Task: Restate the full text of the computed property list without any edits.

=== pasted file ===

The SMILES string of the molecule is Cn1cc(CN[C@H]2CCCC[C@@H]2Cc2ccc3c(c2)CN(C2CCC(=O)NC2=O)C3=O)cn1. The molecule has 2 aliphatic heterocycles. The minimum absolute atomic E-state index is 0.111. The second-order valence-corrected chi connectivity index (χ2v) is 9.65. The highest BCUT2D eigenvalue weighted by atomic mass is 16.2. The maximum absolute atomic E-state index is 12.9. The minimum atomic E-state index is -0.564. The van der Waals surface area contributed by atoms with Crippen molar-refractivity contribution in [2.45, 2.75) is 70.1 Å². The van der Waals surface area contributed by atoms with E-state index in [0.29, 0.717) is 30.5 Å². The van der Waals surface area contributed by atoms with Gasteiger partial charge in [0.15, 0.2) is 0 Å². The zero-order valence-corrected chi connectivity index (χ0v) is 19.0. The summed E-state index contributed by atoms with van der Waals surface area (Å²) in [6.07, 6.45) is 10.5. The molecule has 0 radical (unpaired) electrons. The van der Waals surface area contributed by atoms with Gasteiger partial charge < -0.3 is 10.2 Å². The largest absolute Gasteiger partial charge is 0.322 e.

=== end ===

The SMILES string of the molecule is Cn1cc(CN[C@H]2CCCC[C@@H]2Cc2ccc3c(c2)CN(C2CCC(=O)NC2=O)C3=O)cn1. The molecule has 2 aliphatic heterocycles. The minimum absolute atomic E-state index is 0.111. The second-order valence-corrected chi connectivity index (χ2v) is 9.65. The highest BCUT2D eigenvalue weighted by atomic mass is 16.2. The maximum absolute atomic E-state index is 12.9. The minimum atomic E-state index is -0.564. The van der Waals surface area contributed by atoms with Crippen molar-refractivity contribution in [2.45, 2.75) is 70.1 Å². The van der Waals surface area contributed by atoms with E-state index in [0.29, 0.717) is 30.5 Å². The van der Waals surface area contributed by atoms with Gasteiger partial charge in [0.15, 0.2) is 0 Å². The zero-order valence-corrected chi connectivity index (χ0v) is 19.0. The summed E-state index contributed by atoms with van der Waals surface area (Å²) in [6.07, 6.45) is 10.5. The molecule has 0 radical (unpaired) electrons. The van der Waals surface area contributed by atoms with Gasteiger partial charge < -0.3 is 10.2 Å². The largest absolute Gasteiger partial charge is 0.322 e.